Detractors hold that the Church changes its stand on issues that
cause it problems by announcing a "revelation". The Church stand, of
course, denies this. Some Church members point out that it may appear
true partially because many revelations come in response to direct
questions from the Church president, which may likely be asked in
times of problems.
The standard "example" is that the revelation ending polygamy came at
a time when polygamy was causing the church legal problems.
... Joseph Smith was a treasure hunter ...
In his younger days Joseph Smith was involved with treasure hunting,
which was also called "money digging". This was where people tried to
locate and dig up buried treasures, often with the aid of folk magic.
When Joseph Smith located the Golden Plates by aid of an angel, this
was considered by many to be more of the treasure hunting lore. Some
people of his time held that his earlier employment as a treasure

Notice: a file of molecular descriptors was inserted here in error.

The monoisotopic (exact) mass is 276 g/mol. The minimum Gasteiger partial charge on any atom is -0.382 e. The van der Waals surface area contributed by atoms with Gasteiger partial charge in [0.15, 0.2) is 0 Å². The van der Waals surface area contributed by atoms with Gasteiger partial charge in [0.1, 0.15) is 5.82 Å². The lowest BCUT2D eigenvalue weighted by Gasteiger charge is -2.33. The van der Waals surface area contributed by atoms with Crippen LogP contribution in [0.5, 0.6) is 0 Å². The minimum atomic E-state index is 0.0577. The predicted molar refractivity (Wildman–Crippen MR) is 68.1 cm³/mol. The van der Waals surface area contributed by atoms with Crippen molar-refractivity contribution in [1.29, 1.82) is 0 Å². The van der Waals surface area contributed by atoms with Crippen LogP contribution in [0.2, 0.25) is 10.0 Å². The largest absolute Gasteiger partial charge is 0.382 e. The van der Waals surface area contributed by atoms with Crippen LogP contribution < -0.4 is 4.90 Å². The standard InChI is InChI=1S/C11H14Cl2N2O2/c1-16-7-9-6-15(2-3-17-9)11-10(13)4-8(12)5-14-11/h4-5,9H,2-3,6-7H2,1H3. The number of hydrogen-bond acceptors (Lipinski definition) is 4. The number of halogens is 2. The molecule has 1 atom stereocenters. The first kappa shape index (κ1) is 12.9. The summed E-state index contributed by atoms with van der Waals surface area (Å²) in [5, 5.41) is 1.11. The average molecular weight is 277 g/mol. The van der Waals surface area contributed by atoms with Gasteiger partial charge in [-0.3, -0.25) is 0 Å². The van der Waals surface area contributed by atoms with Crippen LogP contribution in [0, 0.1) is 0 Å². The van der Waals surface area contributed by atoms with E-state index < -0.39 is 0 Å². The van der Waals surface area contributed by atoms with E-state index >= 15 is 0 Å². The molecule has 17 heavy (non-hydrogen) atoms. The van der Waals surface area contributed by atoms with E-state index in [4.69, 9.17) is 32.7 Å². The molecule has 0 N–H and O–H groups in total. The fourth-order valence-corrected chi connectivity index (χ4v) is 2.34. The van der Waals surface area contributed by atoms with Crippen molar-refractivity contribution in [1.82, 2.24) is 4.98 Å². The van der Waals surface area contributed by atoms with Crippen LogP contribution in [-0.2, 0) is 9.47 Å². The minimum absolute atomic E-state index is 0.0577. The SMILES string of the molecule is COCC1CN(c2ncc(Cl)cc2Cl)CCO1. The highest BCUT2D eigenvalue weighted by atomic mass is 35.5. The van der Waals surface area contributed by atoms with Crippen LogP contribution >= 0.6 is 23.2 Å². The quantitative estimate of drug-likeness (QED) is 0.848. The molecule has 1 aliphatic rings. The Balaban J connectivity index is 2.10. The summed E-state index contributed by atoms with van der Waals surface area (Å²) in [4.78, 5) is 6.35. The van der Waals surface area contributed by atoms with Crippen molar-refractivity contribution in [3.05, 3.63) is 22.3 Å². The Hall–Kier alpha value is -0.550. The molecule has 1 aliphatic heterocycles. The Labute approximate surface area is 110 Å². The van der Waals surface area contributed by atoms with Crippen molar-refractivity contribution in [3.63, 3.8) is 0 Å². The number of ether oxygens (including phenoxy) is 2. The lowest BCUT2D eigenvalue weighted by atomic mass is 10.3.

hunter made suspect anything he got out of the ground by any
... Believe in moon men ...
Many of the early leaders of the Church had views that were reasonable
in their day, but are bizarre by modern standards. These views are
not taken as Gospel by the Church, but only as opinions of the people
... Think Satan and Jesus are brothers ...
Many fundamentalist Christians have trouble with the idea that is
given in Mormonism that all souls (men, angels, Jesus, Satan, etc.)
literally descended from God. In this sense one can consider Satan
and Jesus brothers, but this does not mean there is any similarities
in their beliefs, roles, or views.
... Think less of Jesus than they do of a bowl of fruit ...